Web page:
On a small 1 centimeter by 2 centimeter brick, Chea Veav painted a picture of himself and his mother walking on a small road surrounded by green rice fields and a mountain. For the 10-year-old boy, the painting was an unrealized fantasy, an imaginary trip with a mother who abandoned him two years ago, following the death of his father.
Chea Veav now lives with his grandmother in a Phnom Penh slum, dependant on the collection of morning glory from the riverbank for survival.
But Chea Veav's art and the painted bricks of other children are helping raise money and awareness and acting as therapy for the children, helping them overcome traumas of the past and imagine a better future.
"I feel hurt that I can't live with my mother, but drawing pictures makes me happy," a skinny Chea Veav said, in tears.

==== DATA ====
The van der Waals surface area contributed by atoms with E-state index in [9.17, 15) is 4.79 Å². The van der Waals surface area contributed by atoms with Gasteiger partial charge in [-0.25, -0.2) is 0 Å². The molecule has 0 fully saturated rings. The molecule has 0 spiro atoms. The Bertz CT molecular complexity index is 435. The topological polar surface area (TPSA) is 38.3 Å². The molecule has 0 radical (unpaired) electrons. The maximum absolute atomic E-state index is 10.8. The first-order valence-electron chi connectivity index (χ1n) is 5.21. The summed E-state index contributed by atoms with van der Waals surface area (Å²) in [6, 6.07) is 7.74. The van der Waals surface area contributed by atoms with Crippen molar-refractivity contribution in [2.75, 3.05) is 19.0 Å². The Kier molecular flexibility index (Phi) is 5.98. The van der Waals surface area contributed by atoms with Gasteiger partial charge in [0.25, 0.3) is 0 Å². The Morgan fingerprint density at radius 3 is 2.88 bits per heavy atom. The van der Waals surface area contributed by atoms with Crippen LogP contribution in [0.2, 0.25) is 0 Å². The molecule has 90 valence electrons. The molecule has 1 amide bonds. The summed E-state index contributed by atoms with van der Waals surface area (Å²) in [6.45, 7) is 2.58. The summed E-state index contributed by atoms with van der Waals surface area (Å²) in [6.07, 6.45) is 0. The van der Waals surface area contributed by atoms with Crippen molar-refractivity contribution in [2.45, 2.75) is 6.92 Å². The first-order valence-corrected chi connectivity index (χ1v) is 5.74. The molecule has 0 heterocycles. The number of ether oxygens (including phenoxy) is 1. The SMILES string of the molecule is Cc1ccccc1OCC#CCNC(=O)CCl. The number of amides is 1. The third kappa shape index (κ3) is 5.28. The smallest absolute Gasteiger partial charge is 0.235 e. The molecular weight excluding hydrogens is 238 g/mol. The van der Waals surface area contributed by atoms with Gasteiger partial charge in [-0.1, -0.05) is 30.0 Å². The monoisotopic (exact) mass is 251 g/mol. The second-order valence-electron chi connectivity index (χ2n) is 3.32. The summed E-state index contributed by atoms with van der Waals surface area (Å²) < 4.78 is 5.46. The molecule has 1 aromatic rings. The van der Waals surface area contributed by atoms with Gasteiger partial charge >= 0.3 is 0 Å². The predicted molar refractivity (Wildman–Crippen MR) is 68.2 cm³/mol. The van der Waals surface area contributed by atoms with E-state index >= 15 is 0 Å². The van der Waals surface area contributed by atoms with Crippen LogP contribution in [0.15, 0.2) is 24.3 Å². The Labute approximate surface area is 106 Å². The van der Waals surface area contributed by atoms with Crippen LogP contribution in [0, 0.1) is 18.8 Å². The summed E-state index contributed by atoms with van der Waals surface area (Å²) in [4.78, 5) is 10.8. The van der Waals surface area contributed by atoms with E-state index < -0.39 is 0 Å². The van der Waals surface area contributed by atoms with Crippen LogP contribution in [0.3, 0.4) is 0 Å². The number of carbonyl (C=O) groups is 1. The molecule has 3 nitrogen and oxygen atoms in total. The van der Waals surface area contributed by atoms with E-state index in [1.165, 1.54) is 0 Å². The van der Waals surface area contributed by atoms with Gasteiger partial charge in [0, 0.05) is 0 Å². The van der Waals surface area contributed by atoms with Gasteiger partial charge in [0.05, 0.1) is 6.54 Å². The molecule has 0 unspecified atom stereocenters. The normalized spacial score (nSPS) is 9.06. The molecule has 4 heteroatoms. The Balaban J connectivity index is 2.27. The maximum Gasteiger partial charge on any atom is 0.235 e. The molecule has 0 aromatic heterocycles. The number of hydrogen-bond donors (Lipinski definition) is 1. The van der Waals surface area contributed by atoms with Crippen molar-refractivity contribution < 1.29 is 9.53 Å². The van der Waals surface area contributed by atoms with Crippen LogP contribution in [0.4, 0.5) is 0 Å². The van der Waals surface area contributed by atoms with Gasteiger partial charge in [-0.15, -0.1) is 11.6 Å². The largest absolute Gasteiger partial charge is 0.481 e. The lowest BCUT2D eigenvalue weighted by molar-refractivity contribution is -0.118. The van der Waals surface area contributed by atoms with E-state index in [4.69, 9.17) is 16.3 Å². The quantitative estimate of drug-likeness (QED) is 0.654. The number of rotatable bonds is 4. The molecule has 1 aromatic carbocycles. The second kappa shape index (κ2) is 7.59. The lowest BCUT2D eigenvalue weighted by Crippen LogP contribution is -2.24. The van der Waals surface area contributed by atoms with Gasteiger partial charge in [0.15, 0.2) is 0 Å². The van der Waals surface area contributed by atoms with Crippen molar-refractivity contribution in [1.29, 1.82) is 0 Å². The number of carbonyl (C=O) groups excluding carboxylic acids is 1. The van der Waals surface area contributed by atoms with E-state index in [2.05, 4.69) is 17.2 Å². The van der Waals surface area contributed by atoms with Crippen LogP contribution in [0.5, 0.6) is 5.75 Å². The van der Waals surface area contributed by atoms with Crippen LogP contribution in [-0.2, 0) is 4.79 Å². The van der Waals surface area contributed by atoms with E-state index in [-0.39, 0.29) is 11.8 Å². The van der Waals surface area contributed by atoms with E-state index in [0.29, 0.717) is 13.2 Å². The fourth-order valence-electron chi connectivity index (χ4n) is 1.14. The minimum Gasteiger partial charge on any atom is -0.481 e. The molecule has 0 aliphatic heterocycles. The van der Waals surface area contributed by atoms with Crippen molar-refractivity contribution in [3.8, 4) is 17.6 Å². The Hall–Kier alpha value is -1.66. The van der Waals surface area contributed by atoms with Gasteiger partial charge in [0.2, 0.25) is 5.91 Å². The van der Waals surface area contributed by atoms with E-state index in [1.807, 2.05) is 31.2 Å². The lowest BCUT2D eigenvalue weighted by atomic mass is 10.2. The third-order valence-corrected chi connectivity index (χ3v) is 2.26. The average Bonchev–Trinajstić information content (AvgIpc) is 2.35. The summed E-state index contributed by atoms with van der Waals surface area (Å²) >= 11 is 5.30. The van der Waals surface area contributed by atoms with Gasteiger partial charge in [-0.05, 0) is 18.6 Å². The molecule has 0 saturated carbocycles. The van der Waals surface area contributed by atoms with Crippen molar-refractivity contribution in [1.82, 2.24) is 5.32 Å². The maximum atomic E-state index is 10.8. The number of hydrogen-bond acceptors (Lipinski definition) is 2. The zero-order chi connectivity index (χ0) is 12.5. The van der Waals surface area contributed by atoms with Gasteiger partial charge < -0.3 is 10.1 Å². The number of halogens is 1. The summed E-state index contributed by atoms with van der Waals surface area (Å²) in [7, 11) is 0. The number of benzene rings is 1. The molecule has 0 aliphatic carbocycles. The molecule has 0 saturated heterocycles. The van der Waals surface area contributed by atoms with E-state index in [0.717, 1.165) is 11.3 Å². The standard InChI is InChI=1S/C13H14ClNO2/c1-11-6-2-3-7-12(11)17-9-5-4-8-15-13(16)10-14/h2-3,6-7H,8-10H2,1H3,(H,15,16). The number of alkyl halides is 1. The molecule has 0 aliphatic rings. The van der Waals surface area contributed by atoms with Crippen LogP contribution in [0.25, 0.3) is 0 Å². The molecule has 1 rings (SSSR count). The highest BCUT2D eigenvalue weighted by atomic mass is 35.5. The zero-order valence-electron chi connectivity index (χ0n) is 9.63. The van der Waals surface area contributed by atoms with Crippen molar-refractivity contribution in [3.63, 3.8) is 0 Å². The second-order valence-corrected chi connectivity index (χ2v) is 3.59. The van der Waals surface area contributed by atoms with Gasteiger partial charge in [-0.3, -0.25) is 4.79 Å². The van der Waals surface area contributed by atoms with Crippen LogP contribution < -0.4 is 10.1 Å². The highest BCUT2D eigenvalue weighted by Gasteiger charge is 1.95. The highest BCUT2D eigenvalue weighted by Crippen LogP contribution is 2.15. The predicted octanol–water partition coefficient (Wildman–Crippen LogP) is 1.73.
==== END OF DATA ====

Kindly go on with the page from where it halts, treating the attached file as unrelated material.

About 70 more children have joined in the brick painting, all of them between the ages of 8 and 20, and most of them orphans that live in the capital's poorest communities. Provided sponsorship by Mith Samlan, or Friends, organization, the children spend three hours each morning drawing pictures on their bricks.
Individual sponsors can then pay to "purchase" the bricks, though these are in fact kept by the children. More than 1,000 bricks decorated with schools, flowers, forests, rice fields and cityscapes were used to build a wall at Friends' Phnom Penh center. Proceeds have gone toward payments for the center.
"On a brick, children can draw what happened to them in the past, what they dream in the future, and provide children with creative ideas," said Sem Ratana, cultural programmer for Friends.
Chea Veav said his brick drawing was a representation of a future hope.
"I draw people going to the mountain, representing my mom and I visiting Tamao mountain," he said. "If my mom comes back, I can go to the mountain."